Source: Health News from Medical News Today - November 5, 2013 Category: Consumer Health News Tags: Liver Disease / Hepatitis Source Type: news

Merck Announces Presentation of Interim Data from Study of Investigational Combination of HCV Therapies MK-5172 and MK-8742 at the 2013 American Association for the Study of Liver Diseases (AASLD) Annual Meeting
Dateline City: WHITEHOUSE STATION, N.J. Sustained virologic response at post-treatment follow-up week 12 (SVR 12) seen in 100 percent of patients to date in two of the three combination arms studied WHITEHOUSE STATION, N.J.--(BUSINESS WIRE)--Merck (NYSE: MRK), known as MSD outside of the United States and Canada, announced the presentation of interim data from the ongoing C-WORTHY Study, a Phase II clinical trial evaluating the efficacy and safety of an all-oral regimen combining once-daily MK-5172, an investigational hepatitis C vir...
Source: Merck.com - Research and Development News - November 2, 2013 Category: Pharmaceuticals Tags: Research and Development News Corporate News Latest News Source Type: news

Racial Differences in Response to Antiretroviral Therapy
A recent study sought to separate psychosocial influences from biological factors at work in the higher rates of virologic failure among black Americans vs whites. (Source: Consultant Live)
Source: Consultant Live - November 1, 2013 Category: Primary Care Source Type: news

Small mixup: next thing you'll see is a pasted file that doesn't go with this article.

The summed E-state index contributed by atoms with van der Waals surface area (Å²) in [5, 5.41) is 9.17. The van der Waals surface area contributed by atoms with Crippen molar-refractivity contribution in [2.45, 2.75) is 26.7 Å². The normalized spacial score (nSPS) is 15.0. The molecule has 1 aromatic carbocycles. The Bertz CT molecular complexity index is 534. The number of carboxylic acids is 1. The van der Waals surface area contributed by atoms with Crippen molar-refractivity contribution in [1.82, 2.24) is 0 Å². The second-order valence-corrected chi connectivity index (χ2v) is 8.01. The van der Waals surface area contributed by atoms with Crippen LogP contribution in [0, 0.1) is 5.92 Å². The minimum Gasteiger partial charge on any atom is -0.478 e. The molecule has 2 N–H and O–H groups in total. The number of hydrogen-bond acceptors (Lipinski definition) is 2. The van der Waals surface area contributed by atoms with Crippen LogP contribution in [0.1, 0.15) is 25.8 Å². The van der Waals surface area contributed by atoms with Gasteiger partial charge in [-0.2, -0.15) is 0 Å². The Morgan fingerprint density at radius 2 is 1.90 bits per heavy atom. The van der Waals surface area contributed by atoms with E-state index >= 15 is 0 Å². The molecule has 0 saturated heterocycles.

Addressing the Public Health Burden of Respiratory VirusesAddressing the Public Health Burden of Respiratory Viruses
The Battle against Respiratory Viruses (BRaVe) Initiative is taking a stand against respiratory infections. Here's how. Future Virology (Source: Medscape Today Headlines)
Source: Medscape Today Headlines - October 24, 2013 Category: Consumer Health News Tags: Infectious Diseases Journal Article Source Type: news

Biosecurity, sanitation important for prevention of deadly emerging pig virus in the United States
Veterinary researchers at the Virginia-Maryland Regional College of Veterinary Medicine at Virginia Tech have helped identify the origin and possible evolution of an emerging swine virus with high mortality rates that has already spread to at least 17 states. A team of researchers led by Dr. X.J. Meng, University Distinguished Professor of Molecular Virology, has used virus strains isolated from the ongoing outbreaks in Minnesota and Iowa to trace the likely origin of the emergent porcine epidemic diarrhea virus (PEDV) to a strain from the Anhui province in China... (Source: Health News from Medical News Today)
Source: Health News from Medical News Today - October 24, 2013 Category: Consumer Health News Tags: Veterinary Source Type: news

UCLA gets $7M to study substance use and HIV among minority men who have sex with men